Many of us might assume that with the arrival of the digital age, the function of libraries will naturally cease to exist. Although this is partly true and in some ways a worrying trend, there is hope for these institutions. Many book enthusiasts, children, college students and professors still insist on the sanctity of libraries and visit them frequently for educational purposes, leisure reading or otherwise. There’s nothing like a good old book in hand! But, in this smart era, an improvement to tedious tasks, like laboring down aisles to sift through, sort and arrange books, is warranted and will help ease the burdens of our librarians.
Inspired by this, scientists at Singapore’s Infocomm Research at A*STAR’s Institute, Rejun Li, Zhiyong Huang, Ernest Kurniawan and Chin Keong Ho have designed a tall, wheeled, advanced library robot, AuRoSS (autonomous robotic shelf scanning). This robot autonomously performs the previously mentioned duties. It can also be programmed to steer, navigate and conduct searches for missing, misplaced or out-of-sequence volumes, by means of scanning RFID tags, during off-peak hours or when the institution is closed. What is this RFID technology? Radio Frequency Identification has begun to be implemented in many bookstores and libraries around the world and if you’ve used a library recently you’ll be familiar with it. Every book is affixed with a unique computerized barcode or microchip, read by wireless readers, as a measure for anti-theft, easier cataloging and inventory management.
To monitor stacks of books in real-time, the base of the AuRoSS was fixed with a filtered Hough transform and macro-mini manipulator structure. This acts like an arm and ultrasonic sensor, to help in maneuvering sideways, detection and browsing, respectively. All reports and errors will consequently be logged into a mobile unit for further direction.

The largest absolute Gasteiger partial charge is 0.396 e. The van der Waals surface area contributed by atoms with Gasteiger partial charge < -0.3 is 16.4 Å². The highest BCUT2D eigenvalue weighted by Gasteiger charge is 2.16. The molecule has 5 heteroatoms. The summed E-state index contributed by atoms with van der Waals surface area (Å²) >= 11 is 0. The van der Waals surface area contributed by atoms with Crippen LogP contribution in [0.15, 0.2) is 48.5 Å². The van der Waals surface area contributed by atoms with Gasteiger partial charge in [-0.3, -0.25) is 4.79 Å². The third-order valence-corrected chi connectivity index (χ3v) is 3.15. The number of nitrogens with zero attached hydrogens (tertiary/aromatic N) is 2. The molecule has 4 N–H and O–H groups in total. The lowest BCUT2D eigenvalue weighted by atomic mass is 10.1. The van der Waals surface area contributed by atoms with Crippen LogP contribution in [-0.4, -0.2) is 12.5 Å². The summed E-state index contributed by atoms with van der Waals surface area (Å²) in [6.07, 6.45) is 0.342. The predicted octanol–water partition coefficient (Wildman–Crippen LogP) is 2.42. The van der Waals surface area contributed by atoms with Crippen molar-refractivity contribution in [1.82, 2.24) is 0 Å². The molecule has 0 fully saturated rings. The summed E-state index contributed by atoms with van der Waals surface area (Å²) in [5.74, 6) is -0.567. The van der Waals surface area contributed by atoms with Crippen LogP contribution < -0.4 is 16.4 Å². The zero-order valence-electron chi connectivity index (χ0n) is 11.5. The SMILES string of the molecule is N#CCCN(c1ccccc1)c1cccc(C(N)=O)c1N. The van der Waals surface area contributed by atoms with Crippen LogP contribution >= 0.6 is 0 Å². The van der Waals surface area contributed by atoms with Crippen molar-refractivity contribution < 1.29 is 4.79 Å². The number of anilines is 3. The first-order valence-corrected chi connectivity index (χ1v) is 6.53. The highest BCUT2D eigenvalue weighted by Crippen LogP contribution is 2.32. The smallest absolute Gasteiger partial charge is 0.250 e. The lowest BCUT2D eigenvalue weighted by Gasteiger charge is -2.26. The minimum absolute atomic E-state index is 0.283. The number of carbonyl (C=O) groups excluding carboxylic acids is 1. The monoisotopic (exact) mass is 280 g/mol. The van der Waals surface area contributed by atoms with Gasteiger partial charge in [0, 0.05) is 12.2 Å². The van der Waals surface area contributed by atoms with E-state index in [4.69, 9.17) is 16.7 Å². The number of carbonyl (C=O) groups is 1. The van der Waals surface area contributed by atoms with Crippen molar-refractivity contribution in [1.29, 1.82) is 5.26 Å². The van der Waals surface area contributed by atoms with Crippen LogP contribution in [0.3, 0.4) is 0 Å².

Some of the challenges that had to be overcome during the process were maintaining an appropriate distance between the shelves and the robot - too small a distance would cause a hindrance in execution and too much space resulted in a loss of signal. Another challenge was the shapes, variable sizes and heights of the racks which the robot needed to access. The developers also had to take into account different layouts of libraries, and directions within them being too complicated for the robot’s map intelligence.
AuRoSS scans shelves at night looking for misplaced books then alerts the human librarian (Photo: A*STAR)
These issues are constantly being ironed out by paying special attention to data analytics. The AuRoSS is now believed to be 99% accurate in operations and organization, and co-creator Li goes on to mention the praise it received after installation at one of the local public libraries.
Guilty of putting your books back in the wrong place? This high-tech, shelf-scanning librarian knows that book is in the wrong place and will find it and replace it in the right spot for you!
Top image: The AuRoSS. Courtesy of the Agency for Science, Technology and Research in Singapore
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